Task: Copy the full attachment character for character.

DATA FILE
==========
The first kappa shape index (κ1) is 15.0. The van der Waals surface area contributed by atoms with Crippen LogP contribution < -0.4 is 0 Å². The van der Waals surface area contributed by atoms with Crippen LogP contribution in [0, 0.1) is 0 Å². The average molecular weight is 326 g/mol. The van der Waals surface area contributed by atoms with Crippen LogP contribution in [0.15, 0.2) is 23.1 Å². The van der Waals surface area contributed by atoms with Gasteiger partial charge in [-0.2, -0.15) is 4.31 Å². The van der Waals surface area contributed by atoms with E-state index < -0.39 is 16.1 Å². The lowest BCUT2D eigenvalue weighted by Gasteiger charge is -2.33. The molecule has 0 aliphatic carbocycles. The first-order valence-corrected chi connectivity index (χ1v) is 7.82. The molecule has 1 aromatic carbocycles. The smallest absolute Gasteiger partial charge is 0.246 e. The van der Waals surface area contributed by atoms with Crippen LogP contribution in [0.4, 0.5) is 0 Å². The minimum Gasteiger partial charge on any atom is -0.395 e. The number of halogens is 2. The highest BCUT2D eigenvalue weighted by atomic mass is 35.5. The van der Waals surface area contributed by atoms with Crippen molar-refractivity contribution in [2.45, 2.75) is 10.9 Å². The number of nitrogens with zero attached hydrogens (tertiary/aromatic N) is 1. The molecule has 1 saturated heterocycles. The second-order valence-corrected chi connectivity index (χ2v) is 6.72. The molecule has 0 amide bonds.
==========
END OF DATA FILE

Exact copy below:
The first kappa shape index (κ1) is 15.0. The van der Waals surface area contributed by atoms with Crippen LogP contribution < -0.4 is 0 Å². The van der Waals surface area contributed by atoms with Crippen LogP contribution in [0, 0.1) is 0 Å². The average molecular weight is 326 g/mol. The van der Waals surface area contributed by atoms with Crippen LogP contribution in [0.15, 0.2) is 23.1 Å². The van der Waals surface area contributed by atoms with Gasteiger partial charge in [-0.2, -0.15) is 4.31 Å². The van der Waals surface area contributed by atoms with E-state index < -0.39 is 16.1 Å². The lowest BCUT2D eigenvalue weighted by Gasteiger charge is -2.33. The molecule has 0 aliphatic carbocycles. The first-order valence-corrected chi connectivity index (χ1v) is 7.82. The molecule has 1 aromatic carbocycles. The smallest absolute Gasteiger partial charge is 0.246 e. The van der Waals surface area contributed by atoms with Crippen LogP contribution in [0.4, 0.5) is 0 Å². The minimum Gasteiger partial charge on any atom is -0.395 e. The number of halogens is 2. The highest BCUT2D eigenvalue weighted by atomic mass is 35.5. The van der Waals surface area contributed by atoms with Crippen molar-refractivity contribution in [2.45, 2.75) is 10.9 Å². The number of nitrogens with zero attached hydrogens (tertiary/aromatic N) is 1. The molecule has 1 saturated heterocycles. The second-order valence-corrected chi connectivity index (χ2v) is 6.72. The molecule has 0 amide bonds.